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When a good stopping place is a bad starting place

The Ten Things Which Most Often Go Wrong With Beginners' Fiction

Happy New Year! My post from this time last year collected Ten New Years Ideas For Everyone Who Writes, Or Wants To Write, and I though that an equivalent for the actual nuts and bolts of writing might be useful.

Of course, every writer has their own specific strengths and weaknesses, and on a bad day the strengths feel awfully feeble, and the weaknesses depressingly strong. Indeed, it can be instructive, even encouraging, to make a list of what you think you're relatively good at and what you think you're relatively bad at, especially if you refuse to think "bad at" but, instead, "not yet good enough at".

But writers who are just beginning, or writers who are not the most naturally talented, do tend to make many of the same mistakes as each other. That's why books and straightfoward "Writing Fiction" courses so work well for these early-stage writers: much of what is said will be useful to much of the group. And in that spirit, these are the ten things which I most often find that such early-stage writers need to work on:

1) Telling where you should be Showing. Or, as I prefer to call it, Informing where you should be Evoking. The most common sub-set of Bad Telling is what I think of as Office-Speak.

2) Under-writing so that everything is a bare minimum of dialogue and necessary information about physical actions and events, like a play- or film-script, so that characters float in undifferentiated space and their thoughts and feelings are never evoked. But we have no actors, directors, designers, choreographers, camera operators; we only have our words on the page. A variant has the occasional lump of description like a stage direction at the beginning of the scene, and after that the characters operate in a blank space.

3) Over-writingincluding over-explaining. A variant is what I call showing too much, which may in itself read very well, so it can be hard to spot.

4) Good writing but no narrative drive. Good writing, by definition, convinces the reader: in the short term we're easily drawn in and believe in this vivid world. But soon the reader gets restive because the story-ship isn't actually going anywhere.

5) Each scene works out just how we expected it to from the start. There's no small-scale, will-it-won't-it, narrative tension in the short-term, to keep us turning the pages.

6) Lots of filtering. Learning to spot when you're doing this - reminding the reader of the lens, as well as showing the view through it - is possibly the single, simplest thing that most early-stage writers could do to make their writing sparkle (or howl or snarl or sing, obviously).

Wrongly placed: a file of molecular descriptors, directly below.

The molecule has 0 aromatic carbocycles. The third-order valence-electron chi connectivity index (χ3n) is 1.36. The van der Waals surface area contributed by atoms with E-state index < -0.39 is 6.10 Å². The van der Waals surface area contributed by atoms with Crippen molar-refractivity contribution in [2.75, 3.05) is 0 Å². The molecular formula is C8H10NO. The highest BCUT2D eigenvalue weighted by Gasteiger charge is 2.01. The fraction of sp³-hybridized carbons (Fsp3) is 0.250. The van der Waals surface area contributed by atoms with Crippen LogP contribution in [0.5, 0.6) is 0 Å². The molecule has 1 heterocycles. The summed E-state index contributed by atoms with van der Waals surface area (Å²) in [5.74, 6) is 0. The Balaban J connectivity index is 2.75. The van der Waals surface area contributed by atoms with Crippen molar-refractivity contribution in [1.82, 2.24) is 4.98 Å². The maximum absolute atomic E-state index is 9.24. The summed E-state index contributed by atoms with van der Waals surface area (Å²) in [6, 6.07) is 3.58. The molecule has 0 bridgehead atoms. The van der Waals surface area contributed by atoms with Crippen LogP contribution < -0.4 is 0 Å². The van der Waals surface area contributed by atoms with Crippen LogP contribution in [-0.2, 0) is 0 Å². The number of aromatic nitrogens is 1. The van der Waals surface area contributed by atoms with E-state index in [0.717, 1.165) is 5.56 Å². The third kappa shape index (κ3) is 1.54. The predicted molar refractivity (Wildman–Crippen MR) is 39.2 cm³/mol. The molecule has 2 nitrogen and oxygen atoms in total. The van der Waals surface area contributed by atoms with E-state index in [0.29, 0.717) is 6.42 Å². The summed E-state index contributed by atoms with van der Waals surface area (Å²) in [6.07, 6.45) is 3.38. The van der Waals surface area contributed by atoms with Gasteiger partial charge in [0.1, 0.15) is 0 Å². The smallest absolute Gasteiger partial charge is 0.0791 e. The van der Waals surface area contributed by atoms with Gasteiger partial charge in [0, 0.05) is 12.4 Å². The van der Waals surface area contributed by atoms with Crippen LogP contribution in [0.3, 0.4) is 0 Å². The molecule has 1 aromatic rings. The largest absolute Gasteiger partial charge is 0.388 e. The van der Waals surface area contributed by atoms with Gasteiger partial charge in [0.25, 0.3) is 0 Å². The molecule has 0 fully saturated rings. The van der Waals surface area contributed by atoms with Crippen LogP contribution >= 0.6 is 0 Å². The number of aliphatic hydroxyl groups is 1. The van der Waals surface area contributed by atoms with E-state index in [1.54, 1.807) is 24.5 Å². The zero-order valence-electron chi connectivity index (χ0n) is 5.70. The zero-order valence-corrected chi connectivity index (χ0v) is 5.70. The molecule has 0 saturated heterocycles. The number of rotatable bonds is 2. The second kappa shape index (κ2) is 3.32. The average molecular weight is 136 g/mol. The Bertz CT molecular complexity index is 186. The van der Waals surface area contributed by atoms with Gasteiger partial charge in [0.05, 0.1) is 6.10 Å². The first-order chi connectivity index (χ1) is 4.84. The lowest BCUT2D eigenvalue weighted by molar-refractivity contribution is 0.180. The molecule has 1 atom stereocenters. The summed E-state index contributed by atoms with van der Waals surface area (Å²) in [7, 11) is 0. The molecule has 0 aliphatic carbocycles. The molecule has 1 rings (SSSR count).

7) Getting from scene to scene is awkward, lurching over jump-cuts so the story keeps stalling like a badly-driven car; making the move between one scene and the next too long and laborious; or failing to take the reader along at all.

8) Psychic (i.e. narrative) distance isn't being used well. The storytelling never engages closely enough with any character's consciousness and experience - gets inside their head and heart - so the reader doesn't engage with the story either. And many writers could make more use of the far-out psychic distances to give us context and tension.

9) Point-of-view problems, usually

  1. not letting point-of-view control what gets told and shown (which is easily cured if you get a handle on psychic distance, and how it works with voice).
  2. "head-hopping" instead of moving point of view in a way which works for the reader (even though they probably don't know they're being worked on!).

10) It's not clear who will enjoy this. This isn't about editors this year not buying X or insisting on Y, but whether you're giving all the readers you hope to have a full set of the pleasures they think they're buying: both literary and commercial pleasures say, or both romance and speculative fiction.  

Don't forget that there's more on all these topics, and many others, in the main Itch of Writing Tool-kit. But, of course, there's only so far you can go, with a blogpost or a how-to book, because the more advanced you get, the more the basics are working fine: the thing walks like a novel and quacks like a novel, and what's not working or getting it rejected are specific to you, and to this project. That's when individual editorial feedback or mentoring, or an advanced course with scope for working on your own project such as an MA or our course on Self-Editing Your Novel, may all come into their own.

You might also understand all those posts, and still not find it easy to spot where things are awry: The Fiction-Editor's Pharmacopoeia should help you to work backwards, to decode your own and others' feedback, and turn it into practical, tackle-able matters of craft and technique.

And if you still fancy some inspiration, conversation and the chance to make some new writerly friendships - along with wine, tea and cake - don't forget that the next Words Away Salon at the Tea House Theatre, in Vauxhall, is on January 23rd. We're thrilled to have Stella Duffy joining us to talk all things Short Fiction, as well as an exciting line-up of guests throughout the spring and early summer, including Francis Spufford, just announced as winner of the First Novel Costa Book Award.